A question I get from time to time is: how to save the old video games and how to let them ready to be played without having to install / uninstall each time you play. First you need to decide between letting installed consoles or leave them stored. Both approaches have their advantages and disadvantages. Leave installed is equivalent to having the console always ready to be played, however, it is necessary to manage the TV inputs and deal with the dust which inevitably tends to accumulate. Leave saved is like having an extra work whenever you want to play, with the disadvantage of possibly wear out the connections and packaging.
So far I have chosen to leave all installed, except for the most recent acquisitions of Atari 2600 and the Atari 2600, does not yet have a definite place. I would like to have a room of my old consoles, like Antonio Fight (largest collection of Atari Brazil) or a basement whole, as has James Rolfe (Angry Video Game Nerd). But unfortunately I have no room for it (Brazilian homes should have basements!). In a way not need much space because I'm not necessarily a collector. Only limited myself to save two islands of my childhood (Mega Drive III and Super Nintendo), and two of my adulthood (Playstation One and Playstation 3), in addition to a current generation console (Playstation 4). So it's not so difficult to manage 5 consoles connected (and, as I mentioned, I'm still thinking about the Ataris).
In the absence of an exclusive room, or of a basement exclusive, the TV room / living / whatever is fulfilling this role. In a way this approach has an advantage, because I can enjoy the larger screen TV and the home theater, to a sound that emulates 5.1 for old consoles, items that would be expensive to replicate. Yes, I know that some people prefer old consoles in old CRT TVs, but someone actually prefer the sound of the TV speakers instead of a receiver and boxes?
The first problem is physical space to keep the five islands connected. Giving up a clean look in rack is inevitable. So here's what I did: left TV, We have the Playstation 3 and the Playstation One, with some accessories:
Of course, using one of the few niches for old consoles just requiring a certain sacrifice to put multiple devices in the same niche. Then in the niche above the Super Nintendo and the Mega Drive III I have a WD TV Live, Blu-ray Player and Sky decoder. The Sky decoder has an external HD, at remote control extender receiver, at splitter HDMI and an out HDMI Extender by UTP to a slave, and an balun transceiver slave to another point. And it is because of this that the cables were somewhat tangled. Furthermore, in that the niche is VHF UHF signal amplifier my antenna and the divider which divides the signal to various points TV. Many people prefer to leave these items on top of the slab, but I'd rather have them on hand for easy maintenance and a recent upgrade a 25dB amplifier to another 30dB, to compensate for losses dividers extras to bring the FM antenna receiver Yamaha RX-V675 and VHF + UHF to Receptor de TV digital terrestre Ekotecg ZBT-670N. It was a bit messy, but is the price to pay:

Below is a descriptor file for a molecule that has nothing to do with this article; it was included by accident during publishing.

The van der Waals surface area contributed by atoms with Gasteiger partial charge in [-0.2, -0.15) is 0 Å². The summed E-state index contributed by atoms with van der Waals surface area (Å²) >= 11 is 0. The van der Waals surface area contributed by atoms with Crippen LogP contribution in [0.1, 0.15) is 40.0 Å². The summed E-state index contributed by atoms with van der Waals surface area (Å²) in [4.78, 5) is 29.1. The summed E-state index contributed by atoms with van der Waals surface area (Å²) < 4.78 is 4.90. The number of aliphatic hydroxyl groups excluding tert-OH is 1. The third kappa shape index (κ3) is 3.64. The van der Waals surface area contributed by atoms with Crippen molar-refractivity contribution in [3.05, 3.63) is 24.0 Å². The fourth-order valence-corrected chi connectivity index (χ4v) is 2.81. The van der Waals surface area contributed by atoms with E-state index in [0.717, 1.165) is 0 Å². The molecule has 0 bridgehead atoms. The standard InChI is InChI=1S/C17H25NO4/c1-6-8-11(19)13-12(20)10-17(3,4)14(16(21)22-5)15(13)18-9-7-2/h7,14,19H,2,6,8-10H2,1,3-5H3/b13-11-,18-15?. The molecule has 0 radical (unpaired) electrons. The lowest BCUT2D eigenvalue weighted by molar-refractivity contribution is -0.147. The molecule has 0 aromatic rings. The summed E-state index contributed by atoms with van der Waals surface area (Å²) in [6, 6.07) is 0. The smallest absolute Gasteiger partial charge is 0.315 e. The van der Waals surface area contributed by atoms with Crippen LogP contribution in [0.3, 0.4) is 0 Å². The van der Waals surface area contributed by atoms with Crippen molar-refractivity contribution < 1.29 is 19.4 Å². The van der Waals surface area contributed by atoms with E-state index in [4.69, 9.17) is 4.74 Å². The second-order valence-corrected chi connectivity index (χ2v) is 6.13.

As for the two other niches: one is with the receiver Yamaha RX-V675. The other was previously with the Playstation One and the Sky decoder, but they were relocated and that niche is now empty awaiting a console that recently acquired and is on the way. Want to know which? Stay tuned in the coming articles.
But find physical space to allocate the islands is only part of the problem. The second part is how to connect them to the TV. In the case of Playstation 3 and the Playstation 4 is simple. Both are connected via HDMI directly to the Receiver Yamaha RX-V675. In the case of Mega Drive III, from the Super Nintendo and the Playstation One, all won a corresponding SCART cable (Browse through the SCART cables Mega Drive, from the Super Nintendo and the Playstation One). SCART cable Each enters a SCART switch, the SCART switch in turn enters a SCART-converter> HDMI, which in turn is connected to the TV. The TV sends the sound to the Receiver Yamaha RX-V675 via ARC (Audio Return Channel). So to play just select the corresponding console in SCART switch and the corresponding entry in the SCART-converter> HDMI na TV. All this is hidden behind the TV. It is relatively easy to access, but not so easy to clean, and in fact is not very recommendable be disconnecting to clean not to weaken the connectors. This explains the powder that can be seen in the picture.
Por fim, the sources of the old consoles are all connected in this Chinese filter with universal outlets and individual switches, which is hidden behind the Playstation 3, so that I can connect only what to wear. Playstation 3 and Playstation 4 get connected constantly, as do automatic updates. Both the two most recent consoles as the filter with the old consoles are connected to another filter that has proven an extra dose of protection, because most filters are just multipliers taken not just trust them.
And that's how my video games are connected. And you? How to connect / guard their consoles?
Update (10/09/2014): Adding a picture of almost complete rack. It's hard to get a good angle because the room is small, then put two photos to show the panel to the ceiling.